To begin your dentist will deliver a local anesthetic to the affected area of your mouth, which will cause temporary numbness in your teeth, gums, lip(s), and cheek(s). The injection to deliver the anesthetic feels like a small pinch. Some patients even claim not to be able to feel it.
If the thought of a small needle in your mouth causes you anxiety, you can always ask your dentist to provide you with nitrous oxide to help make the process stress-free.
After the numbness takes effect, your dentist will then remove the decayed part of the tooth and clean the area where the filling will go. Once the space is prepared, the filler can be added to the tooth. The filler sets very quickly so that you can get back to your daily routine quickly.
Caring for Fillings
Just like your natural teeth need care daily, so will your fillings. You should brush and floss around fillings just like you would your teeth to keep bacteria at bay. The area around fillings can be an easy target for new cavities to form, so make sure you are dedicated to a fantastic oral hygiene routine to prevent this from occurring.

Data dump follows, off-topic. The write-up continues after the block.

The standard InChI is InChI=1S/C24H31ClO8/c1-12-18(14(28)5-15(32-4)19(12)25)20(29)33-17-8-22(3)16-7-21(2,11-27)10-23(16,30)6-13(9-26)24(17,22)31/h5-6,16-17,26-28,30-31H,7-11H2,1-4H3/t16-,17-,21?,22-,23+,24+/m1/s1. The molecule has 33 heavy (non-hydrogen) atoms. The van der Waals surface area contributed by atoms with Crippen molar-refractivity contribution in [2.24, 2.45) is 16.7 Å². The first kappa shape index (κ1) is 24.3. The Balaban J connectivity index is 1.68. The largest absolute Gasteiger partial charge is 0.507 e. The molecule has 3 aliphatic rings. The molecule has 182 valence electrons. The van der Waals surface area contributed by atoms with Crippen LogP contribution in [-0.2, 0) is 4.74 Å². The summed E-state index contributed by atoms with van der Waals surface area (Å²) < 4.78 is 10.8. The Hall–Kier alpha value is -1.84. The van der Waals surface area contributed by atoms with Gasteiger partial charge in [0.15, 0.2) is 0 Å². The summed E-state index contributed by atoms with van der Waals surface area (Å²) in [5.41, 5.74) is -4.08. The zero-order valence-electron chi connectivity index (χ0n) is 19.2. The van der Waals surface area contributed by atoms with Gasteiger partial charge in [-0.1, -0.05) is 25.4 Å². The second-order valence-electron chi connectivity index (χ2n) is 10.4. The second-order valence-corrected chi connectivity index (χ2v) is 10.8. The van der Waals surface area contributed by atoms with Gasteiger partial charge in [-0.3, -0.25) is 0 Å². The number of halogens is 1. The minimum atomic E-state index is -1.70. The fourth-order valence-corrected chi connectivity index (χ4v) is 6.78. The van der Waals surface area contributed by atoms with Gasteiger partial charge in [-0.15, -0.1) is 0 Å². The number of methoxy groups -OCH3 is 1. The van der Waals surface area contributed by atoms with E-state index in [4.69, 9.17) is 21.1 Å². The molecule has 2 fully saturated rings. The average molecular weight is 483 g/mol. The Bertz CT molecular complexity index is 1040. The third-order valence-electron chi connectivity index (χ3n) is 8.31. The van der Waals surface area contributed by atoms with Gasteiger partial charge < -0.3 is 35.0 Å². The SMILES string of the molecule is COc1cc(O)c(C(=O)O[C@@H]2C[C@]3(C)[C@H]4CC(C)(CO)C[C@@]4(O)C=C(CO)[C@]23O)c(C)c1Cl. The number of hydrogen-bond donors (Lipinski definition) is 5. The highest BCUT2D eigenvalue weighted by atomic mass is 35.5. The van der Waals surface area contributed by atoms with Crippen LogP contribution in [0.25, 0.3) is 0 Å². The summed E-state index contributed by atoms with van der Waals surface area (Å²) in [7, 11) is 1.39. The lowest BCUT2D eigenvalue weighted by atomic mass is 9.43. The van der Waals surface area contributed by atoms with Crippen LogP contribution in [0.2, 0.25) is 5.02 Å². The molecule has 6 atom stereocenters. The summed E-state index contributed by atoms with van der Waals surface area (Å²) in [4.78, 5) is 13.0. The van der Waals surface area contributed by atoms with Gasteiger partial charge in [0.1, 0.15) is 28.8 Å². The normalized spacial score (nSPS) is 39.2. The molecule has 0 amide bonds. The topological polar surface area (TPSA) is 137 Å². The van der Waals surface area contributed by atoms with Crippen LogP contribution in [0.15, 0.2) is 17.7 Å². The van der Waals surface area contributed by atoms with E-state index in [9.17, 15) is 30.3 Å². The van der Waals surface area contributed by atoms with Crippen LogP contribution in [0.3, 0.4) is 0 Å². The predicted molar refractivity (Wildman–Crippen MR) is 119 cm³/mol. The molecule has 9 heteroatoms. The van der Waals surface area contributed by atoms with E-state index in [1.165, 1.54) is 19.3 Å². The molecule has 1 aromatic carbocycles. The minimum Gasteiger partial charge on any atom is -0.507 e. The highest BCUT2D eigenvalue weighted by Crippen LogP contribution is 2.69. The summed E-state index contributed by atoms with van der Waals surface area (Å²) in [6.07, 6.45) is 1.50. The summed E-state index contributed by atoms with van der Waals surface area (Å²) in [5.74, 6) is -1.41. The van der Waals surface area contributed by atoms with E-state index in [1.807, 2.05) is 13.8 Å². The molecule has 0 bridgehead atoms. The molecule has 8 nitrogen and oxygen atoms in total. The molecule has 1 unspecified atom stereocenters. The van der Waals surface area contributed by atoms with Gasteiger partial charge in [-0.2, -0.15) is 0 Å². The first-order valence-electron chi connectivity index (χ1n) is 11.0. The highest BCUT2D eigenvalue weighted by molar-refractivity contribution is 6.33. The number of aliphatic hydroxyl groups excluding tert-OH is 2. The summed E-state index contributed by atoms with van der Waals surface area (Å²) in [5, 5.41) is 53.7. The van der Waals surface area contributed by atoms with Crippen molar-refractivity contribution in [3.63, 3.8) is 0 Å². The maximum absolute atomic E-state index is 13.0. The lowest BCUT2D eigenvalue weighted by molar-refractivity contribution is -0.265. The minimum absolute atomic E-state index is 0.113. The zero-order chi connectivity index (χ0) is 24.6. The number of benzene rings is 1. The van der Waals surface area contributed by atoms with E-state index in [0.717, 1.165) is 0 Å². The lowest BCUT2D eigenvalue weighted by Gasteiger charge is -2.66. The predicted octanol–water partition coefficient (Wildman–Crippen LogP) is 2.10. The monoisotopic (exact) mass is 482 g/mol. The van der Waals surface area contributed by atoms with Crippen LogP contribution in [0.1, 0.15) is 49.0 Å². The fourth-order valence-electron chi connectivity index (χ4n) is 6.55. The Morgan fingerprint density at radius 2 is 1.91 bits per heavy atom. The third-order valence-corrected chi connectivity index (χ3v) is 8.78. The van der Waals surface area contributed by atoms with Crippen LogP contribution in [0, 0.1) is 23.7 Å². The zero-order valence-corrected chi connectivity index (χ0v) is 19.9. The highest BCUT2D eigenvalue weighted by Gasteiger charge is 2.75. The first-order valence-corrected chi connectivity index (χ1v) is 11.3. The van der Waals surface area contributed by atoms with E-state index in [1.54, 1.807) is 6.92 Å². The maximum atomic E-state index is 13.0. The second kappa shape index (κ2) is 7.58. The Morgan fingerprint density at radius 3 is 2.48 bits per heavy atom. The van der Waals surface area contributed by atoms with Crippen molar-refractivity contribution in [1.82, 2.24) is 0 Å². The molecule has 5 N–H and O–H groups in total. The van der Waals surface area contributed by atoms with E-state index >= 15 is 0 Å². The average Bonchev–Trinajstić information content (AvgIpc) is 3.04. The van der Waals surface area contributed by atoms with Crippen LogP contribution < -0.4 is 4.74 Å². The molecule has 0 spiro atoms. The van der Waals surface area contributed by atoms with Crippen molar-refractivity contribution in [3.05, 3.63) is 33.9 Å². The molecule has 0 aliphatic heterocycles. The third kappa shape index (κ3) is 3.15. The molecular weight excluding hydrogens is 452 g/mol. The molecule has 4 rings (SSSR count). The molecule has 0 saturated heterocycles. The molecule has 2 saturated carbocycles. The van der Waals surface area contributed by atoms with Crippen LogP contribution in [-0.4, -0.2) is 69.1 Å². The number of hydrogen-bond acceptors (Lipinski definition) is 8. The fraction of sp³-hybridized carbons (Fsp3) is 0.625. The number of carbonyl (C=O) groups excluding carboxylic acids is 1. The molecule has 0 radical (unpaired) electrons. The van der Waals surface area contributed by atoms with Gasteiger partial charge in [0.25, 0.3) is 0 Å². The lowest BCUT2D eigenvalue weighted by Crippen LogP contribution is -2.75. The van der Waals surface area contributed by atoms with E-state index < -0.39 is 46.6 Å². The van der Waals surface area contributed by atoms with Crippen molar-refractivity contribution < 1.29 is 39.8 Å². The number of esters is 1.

Although preventing cavities is ideal, knowing the signs that a cavity may exist in your mouth is secondarily important to ensure the health of your teeth and gums. If you experience any of the symptoms discussed above, don’t hesitate to call your dentist and set up an appointment or ask questions.
Your oral health is vital to the health of the rest of your body, and treatment shouldn't be delayed. Keep an eye out for warning signs of cavities forming so that you can prevent illness and infection from occurring.